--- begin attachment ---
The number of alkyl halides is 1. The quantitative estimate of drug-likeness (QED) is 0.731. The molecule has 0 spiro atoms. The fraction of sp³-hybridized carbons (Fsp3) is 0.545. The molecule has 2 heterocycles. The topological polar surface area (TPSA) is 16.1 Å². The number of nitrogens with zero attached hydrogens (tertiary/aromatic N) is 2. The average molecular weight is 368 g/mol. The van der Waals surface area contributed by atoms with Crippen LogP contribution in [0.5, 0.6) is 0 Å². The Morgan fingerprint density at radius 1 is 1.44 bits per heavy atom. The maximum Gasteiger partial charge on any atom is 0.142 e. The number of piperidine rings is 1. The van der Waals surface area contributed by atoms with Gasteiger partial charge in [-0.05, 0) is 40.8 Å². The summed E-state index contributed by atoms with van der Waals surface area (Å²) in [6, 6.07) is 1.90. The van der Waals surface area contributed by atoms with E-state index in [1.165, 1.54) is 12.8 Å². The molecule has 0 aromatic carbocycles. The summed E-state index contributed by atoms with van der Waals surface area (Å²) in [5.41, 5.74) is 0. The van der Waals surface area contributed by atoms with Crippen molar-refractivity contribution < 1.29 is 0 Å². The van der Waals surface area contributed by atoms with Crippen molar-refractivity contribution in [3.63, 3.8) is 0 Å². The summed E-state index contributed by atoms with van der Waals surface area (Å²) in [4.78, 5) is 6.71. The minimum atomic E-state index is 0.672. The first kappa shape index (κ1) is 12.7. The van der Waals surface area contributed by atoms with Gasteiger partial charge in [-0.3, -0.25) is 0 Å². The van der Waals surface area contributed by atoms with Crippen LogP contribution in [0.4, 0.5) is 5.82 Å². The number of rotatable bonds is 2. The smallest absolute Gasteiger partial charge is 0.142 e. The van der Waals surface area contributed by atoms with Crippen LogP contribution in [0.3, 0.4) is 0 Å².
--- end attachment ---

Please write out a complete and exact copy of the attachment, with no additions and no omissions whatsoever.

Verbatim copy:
The number of alkyl halides is 1. The quantitative estimate of drug-likeness (QED) is 0.731. The molecule has 0 spiro atoms. The fraction of sp³-hybridized carbons (Fsp3) is 0.545. The molecule has 2 heterocycles. The topological polar surface area (TPSA) is 16.1 Å². The number of nitrogens with zero attached hydrogens (tertiary/aromatic N) is 2. The average molecular weight is 368 g/mol. The van der Waals surface area contributed by atoms with Crippen LogP contribution in [0.5, 0.6) is 0 Å². The Morgan fingerprint density at radius 1 is 1.44 bits per heavy atom. The maximum Gasteiger partial charge on any atom is 0.142 e. The number of piperidine rings is 1. The van der Waals surface area contributed by atoms with Gasteiger partial charge in [-0.05, 0) is 40.8 Å². The summed E-state index contributed by atoms with van der Waals surface area (Å²) in [6, 6.07) is 1.90. The van der Waals surface area contributed by atoms with E-state index in [1.165, 1.54) is 12.8 Å². The molecule has 0 aromatic carbocycles. The summed E-state index contributed by atoms with van der Waals surface area (Å²) in [5.41, 5.74) is 0. The van der Waals surface area contributed by atoms with Crippen molar-refractivity contribution < 1.29 is 0 Å². The van der Waals surface area contributed by atoms with Crippen molar-refractivity contribution in [3.63, 3.8) is 0 Å². The summed E-state index contributed by atoms with van der Waals surface area (Å²) in [4.78, 5) is 6.71. The minimum atomic E-state index is 0.672. The first kappa shape index (κ1) is 12.7. The van der Waals surface area contributed by atoms with Gasteiger partial charge in [-0.3, -0.25) is 0 Å². The van der Waals surface area contributed by atoms with Crippen LogP contribution in [0.4, 0.5) is 5.82 Å². The number of rotatable bonds is 2. The smallest absolute Gasteiger partial charge is 0.142 e. The van der Waals surface area contributed by atoms with Crippen LogP contribution in [0.3, 0.4) is 0 Å².